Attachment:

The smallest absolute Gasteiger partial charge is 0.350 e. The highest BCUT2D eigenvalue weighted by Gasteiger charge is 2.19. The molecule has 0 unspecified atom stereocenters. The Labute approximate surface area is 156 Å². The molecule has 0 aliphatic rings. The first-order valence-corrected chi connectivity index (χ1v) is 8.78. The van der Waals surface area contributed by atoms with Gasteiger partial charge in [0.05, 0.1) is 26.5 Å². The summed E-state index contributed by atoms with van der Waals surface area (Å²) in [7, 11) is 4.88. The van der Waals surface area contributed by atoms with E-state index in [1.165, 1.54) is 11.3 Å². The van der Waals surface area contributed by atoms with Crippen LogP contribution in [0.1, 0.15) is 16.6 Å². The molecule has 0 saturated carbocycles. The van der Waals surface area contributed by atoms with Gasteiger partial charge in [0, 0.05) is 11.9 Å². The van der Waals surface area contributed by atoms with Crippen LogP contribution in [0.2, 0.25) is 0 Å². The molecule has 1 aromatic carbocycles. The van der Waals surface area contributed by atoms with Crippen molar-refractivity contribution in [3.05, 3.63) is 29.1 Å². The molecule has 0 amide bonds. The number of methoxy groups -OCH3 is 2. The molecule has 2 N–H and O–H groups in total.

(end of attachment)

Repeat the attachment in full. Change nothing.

The smallest absolute Gasteiger partial charge is 0.350 e. The highest BCUT2D eigenvalue weighted by Gasteiger charge is 2.19. The molecule has 0 unspecified atom stereocenters. The Labute approximate surface area is 156 Å². The molecule has 0 aliphatic rings. The first-order valence-corrected chi connectivity index (χ1v) is 8.78. The van der Waals surface area contributed by atoms with Gasteiger partial charge in [0.05, 0.1) is 26.5 Å². The summed E-state index contributed by atoms with van der Waals surface area (Å²) in [7, 11) is 4.88. The van der Waals surface area contributed by atoms with E-state index in [1.165, 1.54) is 11.3 Å². The van der Waals surface area contributed by atoms with Crippen LogP contribution in [0.1, 0.15) is 16.6 Å². The molecule has 0 saturated carbocycles. The van der Waals surface area contributed by atoms with Gasteiger partial charge in [0, 0.05) is 11.9 Å². The van der Waals surface area contributed by atoms with Crippen LogP contribution in [0.2, 0.25) is 0 Å². The molecule has 1 aromatic carbocycles. The van der Waals surface area contributed by atoms with Crippen molar-refractivity contribution in [3.05, 3.63) is 29.1 Å². The molecule has 0 amide bonds. The number of methoxy groups -OCH3 is 2. The molecule has 2 N–H and O–H groups in total.